After our little snowfall last week, some of us began talking about some of the storms of the past and how they affected our lives. Of course, we didn't have much pavement in the county; thus, we did most of our traveling on very muddy roads as the snow melted. A lot of people would get up very early in order to make the necessary trips on frozen roads so they wouldn't have to spend most of their time slipping, sliding, and getting stuck in the red clay.
By the mid 1940s, several of the main roads in the county had been topped with caliche and were much easier to drive on in the event we could get to those roads. Such roads could still be rather slick, but the caliche kept us out of the red clay most of the time. Most bus route roads were bladed but had no caliche. They were not easy to drive on unless they were frozen because we would make a lot of crooked tracks as we tried to stay between the fence lines.
When I rode the bus during that time, we had little trouble making the morning route once the snow had melted because the roads were still frozen at that hour. Sometimes, we had a few problems in the afternoon because thawing had occurred, and we couldn't keep from getting stuck on occasion. When the bus was our car, we kids could jump out to push the car out of the deeper mud onto some of the grassland. When we had a regular bus, we often had to wait for help to arrive to pull us out of the mud. Of course, when the roads were really bad, no busses ran, and no school was held in the county schools.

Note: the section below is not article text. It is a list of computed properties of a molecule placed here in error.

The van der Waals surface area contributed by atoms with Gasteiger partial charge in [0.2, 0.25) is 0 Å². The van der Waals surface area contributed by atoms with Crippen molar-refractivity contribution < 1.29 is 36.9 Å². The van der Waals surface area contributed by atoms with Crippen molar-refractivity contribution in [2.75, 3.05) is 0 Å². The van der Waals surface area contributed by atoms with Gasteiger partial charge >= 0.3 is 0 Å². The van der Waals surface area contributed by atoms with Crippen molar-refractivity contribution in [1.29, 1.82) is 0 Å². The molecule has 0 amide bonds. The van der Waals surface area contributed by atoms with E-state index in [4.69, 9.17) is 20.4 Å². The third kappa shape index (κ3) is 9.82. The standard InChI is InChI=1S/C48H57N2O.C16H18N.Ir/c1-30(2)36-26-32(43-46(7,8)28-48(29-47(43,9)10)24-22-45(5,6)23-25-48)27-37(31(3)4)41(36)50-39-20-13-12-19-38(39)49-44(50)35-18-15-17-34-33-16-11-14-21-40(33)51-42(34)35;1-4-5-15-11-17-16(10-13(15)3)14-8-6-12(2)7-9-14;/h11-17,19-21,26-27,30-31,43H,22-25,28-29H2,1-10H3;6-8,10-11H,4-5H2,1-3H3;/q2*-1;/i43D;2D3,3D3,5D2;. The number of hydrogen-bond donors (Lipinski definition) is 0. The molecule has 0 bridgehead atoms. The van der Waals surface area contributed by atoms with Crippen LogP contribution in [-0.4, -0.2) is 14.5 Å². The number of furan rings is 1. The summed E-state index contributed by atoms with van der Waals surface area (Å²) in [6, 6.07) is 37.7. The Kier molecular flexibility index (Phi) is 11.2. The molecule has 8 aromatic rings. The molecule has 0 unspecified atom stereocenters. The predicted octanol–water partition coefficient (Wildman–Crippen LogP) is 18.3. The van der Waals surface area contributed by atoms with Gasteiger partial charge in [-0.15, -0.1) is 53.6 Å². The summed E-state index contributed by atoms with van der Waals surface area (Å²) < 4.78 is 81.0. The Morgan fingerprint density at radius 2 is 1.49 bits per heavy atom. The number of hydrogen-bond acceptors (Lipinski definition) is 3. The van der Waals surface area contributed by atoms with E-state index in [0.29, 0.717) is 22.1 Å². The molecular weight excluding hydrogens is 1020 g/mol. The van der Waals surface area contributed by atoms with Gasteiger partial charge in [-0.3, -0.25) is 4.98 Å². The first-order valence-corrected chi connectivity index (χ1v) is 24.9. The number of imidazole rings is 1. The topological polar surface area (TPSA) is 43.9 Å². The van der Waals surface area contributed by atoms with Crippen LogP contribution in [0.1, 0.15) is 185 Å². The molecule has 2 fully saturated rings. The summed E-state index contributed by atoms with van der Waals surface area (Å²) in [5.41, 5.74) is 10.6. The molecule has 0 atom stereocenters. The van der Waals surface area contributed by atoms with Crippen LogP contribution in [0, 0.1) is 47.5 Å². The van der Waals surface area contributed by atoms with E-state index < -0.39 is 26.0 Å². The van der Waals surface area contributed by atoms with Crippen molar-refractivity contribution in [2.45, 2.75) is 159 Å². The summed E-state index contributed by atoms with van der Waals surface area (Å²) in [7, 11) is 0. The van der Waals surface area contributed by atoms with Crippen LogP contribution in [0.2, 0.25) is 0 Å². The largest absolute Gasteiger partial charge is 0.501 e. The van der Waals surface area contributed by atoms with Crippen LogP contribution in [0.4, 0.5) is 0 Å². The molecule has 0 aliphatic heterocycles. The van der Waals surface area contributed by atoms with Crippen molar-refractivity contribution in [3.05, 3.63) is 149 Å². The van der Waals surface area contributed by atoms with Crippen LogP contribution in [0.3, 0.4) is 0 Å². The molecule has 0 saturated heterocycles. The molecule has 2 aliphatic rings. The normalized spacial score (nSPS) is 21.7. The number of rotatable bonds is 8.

Because communication was rather limited then, we could not call to let others know whether or not we were going to have a bus to ride or even whether or not we would have school. Few of us on the plains had phones after the little community phones became extinct. For instance, we had to drive to House or Ragland from Ima if we needed to call anyone.
Although KTNM could be heard between sunrise and sunset, the announcer rarely had any news from the county.
Some of the snow storms were so severe that county schools had to remain closed for a few weeks at a time. Sometimes we made up the missed time by going later in May, and other times, we just added a few minutes onto each class so we could put in the number of days required by the state.
We can still be forced to a halt by severe snowstorms, but we are less likely to remain stranded for very many days at a time. The heavy road equipment certainly helps us to have clear roads much sooner than the little road graders of the past. We can also communicate with each other throughout the county most of the time. Although we would rather not have a major blizzard, most of us would surely welcome a nice, heavy snow before winter turns to spring.
Lynn Moncus is a Tucumcari resident and can be contacted through the Quay County Sun by calling 575-461-1952.